(17) where’s my modern-day fairytale

April Awakening: Day 17

I romanticize this city a lot. I grew up hearing about how my parents met in a butcher shop on 9th avenue that’s still there to this day. It was happenstance for them both ending up there at the same time. My mother walked in in a large muskrat coat. It caught the attention of my father, who was with my future godfather at the time. He turned to him. “You see that woman over there? I’m going to marry her,” he told him. He approached my mother, who was intrigued by the large video camera that was in his possession. My mother was an actress and at first thought about getting some gigs. She also thought he was a handsome guy, but a lady’s gotta think of herself first. My dad ended up giving my mom his number only, and a few weeks later, on a whim, she called him. Eight years later they officially tied the knot, and I followed soon after. It’s a lovely story that I always felt would happen to me at some point; Some man would see me and just fall head over heels for me. There was a lot of back and forth between them for sure, but they eventually got each other. I still would love for that to happen to me.

But it’s a little difficult when everyone’s head is buried in his or her phone.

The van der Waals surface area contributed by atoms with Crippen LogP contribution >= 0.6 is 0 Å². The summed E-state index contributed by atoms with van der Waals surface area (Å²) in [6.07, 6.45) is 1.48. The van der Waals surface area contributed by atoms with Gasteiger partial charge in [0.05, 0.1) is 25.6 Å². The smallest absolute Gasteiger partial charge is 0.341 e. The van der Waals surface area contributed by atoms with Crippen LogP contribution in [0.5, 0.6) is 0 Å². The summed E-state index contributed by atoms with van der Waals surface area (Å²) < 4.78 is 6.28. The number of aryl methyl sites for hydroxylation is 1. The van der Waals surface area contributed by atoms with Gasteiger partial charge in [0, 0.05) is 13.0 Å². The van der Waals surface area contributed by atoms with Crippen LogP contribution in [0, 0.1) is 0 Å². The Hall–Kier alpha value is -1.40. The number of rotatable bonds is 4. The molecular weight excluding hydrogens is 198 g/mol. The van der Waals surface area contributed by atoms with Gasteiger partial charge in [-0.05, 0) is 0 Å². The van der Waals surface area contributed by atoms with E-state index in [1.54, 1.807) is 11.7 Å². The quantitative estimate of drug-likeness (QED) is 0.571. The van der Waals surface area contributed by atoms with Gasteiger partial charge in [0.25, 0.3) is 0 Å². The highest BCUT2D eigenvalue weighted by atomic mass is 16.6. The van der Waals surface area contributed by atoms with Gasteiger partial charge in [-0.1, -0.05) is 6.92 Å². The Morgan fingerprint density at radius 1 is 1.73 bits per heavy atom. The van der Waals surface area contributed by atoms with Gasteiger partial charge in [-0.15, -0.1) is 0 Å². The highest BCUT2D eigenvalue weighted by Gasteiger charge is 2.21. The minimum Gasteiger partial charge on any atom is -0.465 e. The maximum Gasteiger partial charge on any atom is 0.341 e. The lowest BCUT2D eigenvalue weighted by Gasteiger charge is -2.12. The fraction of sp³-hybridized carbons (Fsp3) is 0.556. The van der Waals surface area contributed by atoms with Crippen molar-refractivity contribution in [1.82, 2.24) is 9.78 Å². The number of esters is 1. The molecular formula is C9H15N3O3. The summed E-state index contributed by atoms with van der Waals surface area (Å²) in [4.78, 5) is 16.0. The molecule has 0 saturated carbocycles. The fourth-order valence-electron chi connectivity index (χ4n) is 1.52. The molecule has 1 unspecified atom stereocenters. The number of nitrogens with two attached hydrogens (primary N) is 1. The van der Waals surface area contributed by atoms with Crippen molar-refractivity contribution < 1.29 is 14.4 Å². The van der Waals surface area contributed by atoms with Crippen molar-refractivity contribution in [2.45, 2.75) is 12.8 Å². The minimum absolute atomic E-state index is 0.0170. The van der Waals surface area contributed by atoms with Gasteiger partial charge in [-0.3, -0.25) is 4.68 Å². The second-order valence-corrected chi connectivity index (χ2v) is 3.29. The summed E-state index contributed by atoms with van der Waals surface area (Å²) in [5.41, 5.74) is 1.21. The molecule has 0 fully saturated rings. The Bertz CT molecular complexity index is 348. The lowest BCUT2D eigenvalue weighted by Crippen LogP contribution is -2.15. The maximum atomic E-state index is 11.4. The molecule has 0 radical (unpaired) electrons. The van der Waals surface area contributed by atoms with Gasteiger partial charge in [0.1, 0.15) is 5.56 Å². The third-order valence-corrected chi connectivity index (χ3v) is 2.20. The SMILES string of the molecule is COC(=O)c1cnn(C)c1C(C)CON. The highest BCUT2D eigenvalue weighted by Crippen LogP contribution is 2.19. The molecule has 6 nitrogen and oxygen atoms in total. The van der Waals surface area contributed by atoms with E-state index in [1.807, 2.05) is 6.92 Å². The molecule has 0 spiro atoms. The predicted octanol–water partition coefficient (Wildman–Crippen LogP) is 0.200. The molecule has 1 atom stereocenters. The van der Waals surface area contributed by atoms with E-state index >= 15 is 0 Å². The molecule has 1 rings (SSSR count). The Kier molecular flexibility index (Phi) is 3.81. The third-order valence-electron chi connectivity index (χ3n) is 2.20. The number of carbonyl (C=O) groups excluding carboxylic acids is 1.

I get it. We’re all attached to our smartphones. It’s where all our stuff is. It’s where the entirety of the world lives right now. Never leave home without it. I would just like to see it less at the forefront. There’s no chance of even making eye contact when the focus is ever downward. It just feels impossible to make any sort of connection with the millions of people in this city when they’ve already made one with the glowing screen before them.

I can’t say I don’t ever be on my phone. I’ll listen to some stuff as I walk to barre or the gym. But when I’m doing mundane tasks, like waiting for my pizza slice or sitting in Columbus Circle, I don’t need my phone as my entertainment. My patience kicks in and I’m just there in the moment. Being off Twitter this month has really made me appreciate that, as I don’t have to update everyone with how I’m feeling in a particular moment, or relay what’s going on around me at any given time. I can’t say the same for my fellow New Yorkers. The phone is always out, even when folks are out at restaurants together. It’s can’t be that boring to have a nice meal with someone you like, can it?

I just don’t get it, and it’s looking more and more like my urban fairytale will be nothing more than a myth. Whenever I used to feel down about dating, my mom would always relay her meet-cute story with my father. “I walked into a butcher shop and there he was,” she’d say. And I still love thinking about it. But I’d always throw it back at her, saying people just don’t do that anymore. There’s too many distractions they’d rather take instead of opening up their eyes to see what the world around them has in store for them.

I’m trying not to let cynicism win. There’s always a way. There’s always the chance I’ll become a focus one of these days. After all, I wouldn’t be here if these two didn’t want to make it a real thing.

Mom and Dad and the muskrat coat

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